Jerusalem (CNSNews.com) - The State Department has issued a "worldwide caution" for U.S. citizens traveling abroad, because of recent violence in the Middle East.
The warning came after some 1,000 students protesting Palestinian deaths in clashes with Israel hurled stones, tree branches and bags of rubbish at the U.S. Embassy in Damascus.
"The events of the past week in Israel and the West Bank [and] Gaza have raised the possibility that there may be protests in support of Palestinians throughout the Gulf region or elsewhere," the advisory says.
"The Department of State reminds all American citizens to remain vigilant with regard to their personal security and to exercise caution. Avoid large crowds and gatherings, keep a low profile, and vary routes and times of all required travel," it adds.
The announcement referred to a previous advisory issued in June, which warned in general terms of "the possibility...that terrorists and other groups or individuals may take actions against Americans and American interests.
"In the past, these groups and individuals have not distinguished between U.S. Government and civilian targets," it said.
On Thursday, some 500 anti-riot police in Damascus used tear gas and clubs to prevent demonstrators from storming the U.S. Embassy.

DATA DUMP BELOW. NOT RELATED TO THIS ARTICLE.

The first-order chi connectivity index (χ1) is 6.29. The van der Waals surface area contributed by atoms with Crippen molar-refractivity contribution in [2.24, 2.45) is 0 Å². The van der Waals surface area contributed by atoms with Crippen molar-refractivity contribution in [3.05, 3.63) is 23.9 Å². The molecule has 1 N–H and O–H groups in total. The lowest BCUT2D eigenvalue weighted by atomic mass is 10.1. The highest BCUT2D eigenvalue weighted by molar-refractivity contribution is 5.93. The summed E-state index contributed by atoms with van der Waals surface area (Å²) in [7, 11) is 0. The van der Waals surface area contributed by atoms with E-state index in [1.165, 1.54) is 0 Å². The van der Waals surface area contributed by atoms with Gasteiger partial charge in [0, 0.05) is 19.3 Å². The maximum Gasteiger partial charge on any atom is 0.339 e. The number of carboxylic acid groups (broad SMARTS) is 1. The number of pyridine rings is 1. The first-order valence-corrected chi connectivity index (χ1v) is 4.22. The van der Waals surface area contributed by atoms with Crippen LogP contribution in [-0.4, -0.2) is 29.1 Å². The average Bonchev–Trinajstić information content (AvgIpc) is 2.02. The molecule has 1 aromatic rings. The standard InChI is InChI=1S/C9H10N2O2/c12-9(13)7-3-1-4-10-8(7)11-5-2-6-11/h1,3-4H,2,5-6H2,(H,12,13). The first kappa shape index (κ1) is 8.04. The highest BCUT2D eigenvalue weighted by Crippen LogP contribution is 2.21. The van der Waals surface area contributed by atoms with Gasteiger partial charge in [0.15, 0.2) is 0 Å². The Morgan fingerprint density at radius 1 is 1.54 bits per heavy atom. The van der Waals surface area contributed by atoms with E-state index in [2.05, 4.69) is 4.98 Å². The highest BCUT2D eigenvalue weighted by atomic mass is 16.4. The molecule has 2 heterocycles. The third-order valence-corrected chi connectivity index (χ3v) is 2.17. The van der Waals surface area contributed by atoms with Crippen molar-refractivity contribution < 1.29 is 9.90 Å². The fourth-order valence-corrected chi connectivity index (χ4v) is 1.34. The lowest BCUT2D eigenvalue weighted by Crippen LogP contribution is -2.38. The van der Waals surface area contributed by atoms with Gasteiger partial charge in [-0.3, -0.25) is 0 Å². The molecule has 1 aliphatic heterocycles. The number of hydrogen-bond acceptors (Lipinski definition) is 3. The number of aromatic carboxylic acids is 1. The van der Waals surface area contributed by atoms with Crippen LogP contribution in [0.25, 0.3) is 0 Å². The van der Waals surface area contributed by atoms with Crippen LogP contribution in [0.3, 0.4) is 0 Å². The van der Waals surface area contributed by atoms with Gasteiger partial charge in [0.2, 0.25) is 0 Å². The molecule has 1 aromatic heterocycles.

University students protesting the more than 60 deaths of Palestinian rioters in clashes with Israel over the last week, reportedly yelled "Down, Down America" and "Damn you, America, this darkness will not last forever."
Thousands of angry protestors have also taken part in similar demonstrations in Egypt, Jordan, Lebanon and Yemen since the violence erupted last Thursday. Media in the Arab world have also launched scathing attacks against Israel.
Arab and Muslim countries have rallied around the Palestinian cause, sending humanitarian and medical aid to the PA-controlled territories and transporting some of the seriously wounded to hospitals in Arab countries. Jordan's King Abdullah symbolically donated his blood for the Palestinian wounded.
Israelis were warned earlier in the week to exercise caution while traveling abroad. The current Jewish holiday season, which lasts through October 21, is a popular travel time for Israelis. They were warned, especially when traveling to neighboring countries, not to identify themselves openly as being from Israel, for instance by driving cars with Israeli license plates.
Despite the travel advisories, the Israeli Tourism Ministry sought to quell fear Thursday."
"In view of the current political situation in our region, we should like to point out that it is safe to tour in Israel," said spokeswoman Hila Izhak.
"However, changes may occur in projected itineraries," she added.